With 121 players gathered to play 18 holes of golf at the Greenwood Country Club, the Martin-Sims Golf Classic was much more than a day on the golf course.
The tournament, designed to bring Lander University alumni and students, community leaders and golf fans together for a day of sport and fun, supports the University’s golf program. Named for Lander alumni, the late Rudy Sims and John Martin, who were passionate golfers, the Homecoming Week event came on a day when blue skies provided a perfect canopy over trees beginning to burst with fall colors.
Lander alumnus Warren Bacote ’89, of Darlington, said he wouldn’t miss the tournament or the opportunity to be with his University friends. “It’s Homecoming 2022. I’m a ‘perpetual returner’ to Lander for Homecoming. Wild horses couldn’t keep me away.”
A retired U.S. Army colonel, who completed tours throughout the Middle East during his career and also served on military bases in the United States, Bacote majored in political science at Lander and was in the University’s ROTC program, which he called his “second major.” After working as a trooper for the S.C. Highway Patrol, Bacote turned his attention to military service.
“I wanted to make a difference for our nation,” he said.
During his days at Lander, Bacote said the University didn’t have the same recognition that it does today. “People didn’t know much about us outside of South Carolina. Now, Lander has reached an international level of status. Our alumni are having an impact across the globe.”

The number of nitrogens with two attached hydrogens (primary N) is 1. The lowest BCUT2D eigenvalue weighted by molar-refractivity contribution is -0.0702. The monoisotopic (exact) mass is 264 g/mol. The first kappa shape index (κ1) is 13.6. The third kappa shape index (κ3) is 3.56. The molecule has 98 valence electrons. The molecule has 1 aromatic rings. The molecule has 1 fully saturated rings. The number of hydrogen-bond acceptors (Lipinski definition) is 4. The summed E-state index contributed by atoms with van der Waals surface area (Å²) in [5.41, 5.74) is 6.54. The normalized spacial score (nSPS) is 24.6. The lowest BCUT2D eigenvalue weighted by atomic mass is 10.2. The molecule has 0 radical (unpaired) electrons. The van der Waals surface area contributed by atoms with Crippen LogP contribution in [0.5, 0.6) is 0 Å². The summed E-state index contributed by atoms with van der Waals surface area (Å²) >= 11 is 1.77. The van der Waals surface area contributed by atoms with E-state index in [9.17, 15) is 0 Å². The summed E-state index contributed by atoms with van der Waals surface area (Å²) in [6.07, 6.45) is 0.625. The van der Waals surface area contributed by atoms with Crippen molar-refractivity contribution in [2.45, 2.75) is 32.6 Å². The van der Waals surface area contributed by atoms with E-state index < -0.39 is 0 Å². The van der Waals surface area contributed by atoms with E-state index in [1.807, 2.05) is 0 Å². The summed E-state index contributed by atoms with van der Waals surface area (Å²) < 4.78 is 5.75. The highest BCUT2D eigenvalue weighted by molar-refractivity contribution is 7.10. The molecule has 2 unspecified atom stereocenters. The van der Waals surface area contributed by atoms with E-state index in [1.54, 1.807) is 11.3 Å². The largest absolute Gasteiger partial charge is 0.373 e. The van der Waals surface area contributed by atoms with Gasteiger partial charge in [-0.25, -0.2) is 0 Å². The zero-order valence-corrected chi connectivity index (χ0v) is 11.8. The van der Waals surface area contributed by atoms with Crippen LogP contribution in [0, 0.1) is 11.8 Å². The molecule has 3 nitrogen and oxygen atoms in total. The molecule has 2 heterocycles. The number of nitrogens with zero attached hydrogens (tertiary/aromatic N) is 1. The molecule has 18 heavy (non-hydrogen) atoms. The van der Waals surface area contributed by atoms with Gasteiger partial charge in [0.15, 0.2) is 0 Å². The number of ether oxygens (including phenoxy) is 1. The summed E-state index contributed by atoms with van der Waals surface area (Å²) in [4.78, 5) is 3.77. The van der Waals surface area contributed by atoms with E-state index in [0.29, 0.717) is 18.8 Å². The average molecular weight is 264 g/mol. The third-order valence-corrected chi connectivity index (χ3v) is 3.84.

Harold Crawford ’74, of Columbia, who was a Lander student during the University’s 100th anniversary, said the campus “has had a lot of positive changes and growth,” while still maintaining its “hometown and family atmosphere.”
Crawford, a member of the Lander Alumni Association’s Board of Directors, said the University plays a significant role in Greenwood, which was his own hometown. “Many people come here to school and never leave. They become a vital part of this community, and their contributions to Greenwood are great.”
In many ways, this is because of the strength of Lander’s academic programs, Crawford said. “I’m very impressed by many of our programs, nursing, education and business, for example. And I’m impressed with the number of programs available for today’s students. Lander has been and continues to be a place of growth. It is thriving.”
For Steve Wohlwend ’81, president of The Lander Foundation Board of Directors, the tournament and time spent with alumni and friends were a way to celebrate the University’s Sesquicentennial year. “Looking back 45 years ago, there is a marked difference in our campus. I think many of today’s students are smarter. Our alumni are successful in many different areas. An education here is affordable, and there is great enthusiasm across campus.”
Mark Riddle, Lander’s head golf coach, said the Martin-Sims Golf Classic provides an important year-round boost to the golf program. “The tournament has always been used to help Lander Golf fund scholarships and to help with our Lander Golf budget. It is an amazing event.”
The day yielded honors for a number of golfers. The team, Rowland & Sons, of Greenwood, came in first place. Winning team players were James Rowland, Eddie Rowland, Tyler Croxton and Mattie Wiggins, who also won the Long Drive award.
Other team winners included, second place, Brian Saxon, Jonathan Snipes, Mike Pitts and Zach Calhoun, who won the Closest to the Pin award; third place, Steve Owings, Steven Owings, Brad Yon and Frank Herlong; and fourth place, Joe Chandler, Len Borneman, Bob Young and Patrick Hobson.
Ludvig Danielsson, a member of Lander’s tennis team, also received a Closest to the Pin award.
The tournament’s co-hosts were Susan Sims, Mark Riddle, and the Lander Alumni Association.